Eagles: Chip Kelly now does it all in Philly and while it is still possible for the Eagles to make the playoffs, the season has to be considered “unsatisfactory”. A large – and very vocal – segment of the Eagles’ fanbase would welcome Kelly’s departure from either or both jobs that he now holds down. In fact, some would be more than willing to provide transportation for him and his family to the airport. I do not see Jeffrey Lurie firing Coach Kelly; I doubt he will fire GM Kelly, but if he feels he has to make a change, it will be in the GM position.

As mentioned a couple of times above, the New Orleans Saints are a wildcard in all of this because they might be willing to “trade” coach Sean Payton at the end of this year. I think several of the teams mentioned here could be interested in acquiring Payton but there is another team that could be “in the mix”. The Dallas Cowboys might lust after Payton; Jerry Jones has praised him publicly in the past and the Cowboys hardly performed well on the field this year. However, one thing is for certain; Jerry Jones is not going to fire the Cowboys’ GM because the Cowboys’ GM is the same Jerry Jones who owns the team. So, if the Cowboys are seriously part of the expected “Sean Payton Sweepstakes”, it will be a simple coaching transaction and Payton will have to accept the GM in place – who is actually the GM for life.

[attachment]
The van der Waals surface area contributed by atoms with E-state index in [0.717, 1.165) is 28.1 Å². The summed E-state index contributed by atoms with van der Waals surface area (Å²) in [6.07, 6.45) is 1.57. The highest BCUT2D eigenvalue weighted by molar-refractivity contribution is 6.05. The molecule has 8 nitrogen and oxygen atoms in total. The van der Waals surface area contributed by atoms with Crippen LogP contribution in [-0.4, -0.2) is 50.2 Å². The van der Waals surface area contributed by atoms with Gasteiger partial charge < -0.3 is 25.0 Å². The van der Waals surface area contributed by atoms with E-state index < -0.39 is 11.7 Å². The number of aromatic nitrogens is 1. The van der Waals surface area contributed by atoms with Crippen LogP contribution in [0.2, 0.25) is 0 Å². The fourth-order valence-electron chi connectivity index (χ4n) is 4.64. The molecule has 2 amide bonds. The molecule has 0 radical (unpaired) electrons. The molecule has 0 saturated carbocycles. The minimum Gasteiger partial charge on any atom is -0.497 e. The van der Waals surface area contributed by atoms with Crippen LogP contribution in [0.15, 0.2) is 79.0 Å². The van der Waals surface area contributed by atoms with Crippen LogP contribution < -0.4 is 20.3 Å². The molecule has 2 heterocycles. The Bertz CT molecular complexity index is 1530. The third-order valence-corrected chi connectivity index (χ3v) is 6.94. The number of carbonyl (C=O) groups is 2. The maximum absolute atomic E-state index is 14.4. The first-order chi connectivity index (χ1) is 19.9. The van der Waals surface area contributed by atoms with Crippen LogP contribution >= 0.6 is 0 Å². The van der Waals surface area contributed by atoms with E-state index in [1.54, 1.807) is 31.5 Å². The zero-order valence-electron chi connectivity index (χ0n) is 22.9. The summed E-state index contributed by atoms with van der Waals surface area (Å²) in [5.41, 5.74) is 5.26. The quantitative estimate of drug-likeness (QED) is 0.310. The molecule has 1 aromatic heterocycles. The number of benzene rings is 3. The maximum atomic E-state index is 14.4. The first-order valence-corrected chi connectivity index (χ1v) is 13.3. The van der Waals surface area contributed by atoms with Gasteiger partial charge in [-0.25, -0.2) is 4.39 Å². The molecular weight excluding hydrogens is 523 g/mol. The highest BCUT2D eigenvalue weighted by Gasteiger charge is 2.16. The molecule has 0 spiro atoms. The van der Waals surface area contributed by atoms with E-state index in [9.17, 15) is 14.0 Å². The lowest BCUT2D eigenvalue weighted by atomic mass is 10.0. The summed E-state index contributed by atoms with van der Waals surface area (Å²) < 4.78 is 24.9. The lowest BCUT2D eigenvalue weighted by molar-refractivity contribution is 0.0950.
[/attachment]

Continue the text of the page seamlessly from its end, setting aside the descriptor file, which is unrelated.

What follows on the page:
But don’t get me wrong, I love sports………

College Football Bowl Games

A whole bunch of the college football bowl games have already happened. I have not been glued to my TV set for fear of missing some important event for most of the games. I did watch most of the Utah/BYU game because of the rivalry angle involved and what looked like a blowout early – 35-0 in the first half – turned out to be a 35-28 game with some excitement at the end. I do not want to harp on the fact that there are too many bowl games; you already know my position on that. Rather I want to talk about some of the economics of bowl games as they apply to the schools involved.